With the strong presence of the U.S. military in and around Fort Worth, child custody disputes can often reach across Texas borders and sometimes even international borders. A number of international child custody disputes have involved U.S. citizens and citizens of Japan.

As the Washington Post noted recently, there has been pressure on Japan to join the international child custody treaty to “address concerns that Japanese mothers can take children away from foreign fathers without recourse.”

Japan’s parliament has finally relented and agreed to join the 1980 Hague Convention on international child abduction. The treaty has 89 signatories, with Japan being the last of the Group of Seven to join (also known as G7, the group includes the U.S., U.K., France, Germany, Italy, Canada and Japan).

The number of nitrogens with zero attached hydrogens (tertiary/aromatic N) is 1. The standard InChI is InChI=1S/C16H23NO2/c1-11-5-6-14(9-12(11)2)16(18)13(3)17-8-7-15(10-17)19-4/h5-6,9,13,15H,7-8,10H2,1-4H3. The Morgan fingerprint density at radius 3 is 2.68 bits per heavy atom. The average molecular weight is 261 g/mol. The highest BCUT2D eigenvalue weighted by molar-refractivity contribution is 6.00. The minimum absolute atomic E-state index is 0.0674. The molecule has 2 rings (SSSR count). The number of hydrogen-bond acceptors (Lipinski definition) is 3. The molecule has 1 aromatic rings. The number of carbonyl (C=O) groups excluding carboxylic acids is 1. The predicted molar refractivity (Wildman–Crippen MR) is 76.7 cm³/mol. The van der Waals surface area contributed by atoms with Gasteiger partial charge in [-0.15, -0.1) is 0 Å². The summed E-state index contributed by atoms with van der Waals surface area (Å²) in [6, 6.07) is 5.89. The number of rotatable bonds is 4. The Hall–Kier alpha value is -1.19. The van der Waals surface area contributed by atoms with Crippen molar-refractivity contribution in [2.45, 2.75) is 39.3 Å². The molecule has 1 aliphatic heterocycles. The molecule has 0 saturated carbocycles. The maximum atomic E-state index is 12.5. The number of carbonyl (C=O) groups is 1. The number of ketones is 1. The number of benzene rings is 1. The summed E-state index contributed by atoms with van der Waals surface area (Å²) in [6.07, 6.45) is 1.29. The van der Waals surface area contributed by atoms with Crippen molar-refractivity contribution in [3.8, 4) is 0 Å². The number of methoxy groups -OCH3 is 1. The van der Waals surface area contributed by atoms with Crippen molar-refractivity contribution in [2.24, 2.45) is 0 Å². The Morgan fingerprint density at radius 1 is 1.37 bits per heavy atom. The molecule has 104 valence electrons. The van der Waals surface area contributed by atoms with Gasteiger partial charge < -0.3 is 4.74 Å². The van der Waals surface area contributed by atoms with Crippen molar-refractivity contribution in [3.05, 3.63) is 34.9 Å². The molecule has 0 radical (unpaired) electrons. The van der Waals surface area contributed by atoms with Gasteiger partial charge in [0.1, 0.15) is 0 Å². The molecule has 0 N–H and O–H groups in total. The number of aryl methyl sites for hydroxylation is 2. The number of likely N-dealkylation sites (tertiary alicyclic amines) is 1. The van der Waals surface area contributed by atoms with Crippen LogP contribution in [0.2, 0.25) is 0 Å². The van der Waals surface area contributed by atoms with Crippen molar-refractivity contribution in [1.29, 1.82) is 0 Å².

The convention ensures that child custody disputes are settled by the courts of the country where the abducted child lived before the abduction. It also seeks to protect the rights of access to the children by both parents.

Many cases have been documented — often involving U.S. service members — of a U.S. citizen being denied access to his children after his former wife has fled to her native Japan.

Japan has long resisted signing the treaty, arguing that it was protecting Japanese women from abusive foreign spouses.

You might recall a 2009 case in which an American was arrested in Japan after his former wife accused him of abducting their two kids on their way to school.

He argued that she was the one who abducted the children and fled to Japan after a U.S. court had granted him full custody.

The man was eventually released by Japanese authorities and allowed to return to Tennessee after he agreed to leave his children in Japan.

Hopefully, this man and others will now be able to resolve their custodycases in U.S. courts.

Family Law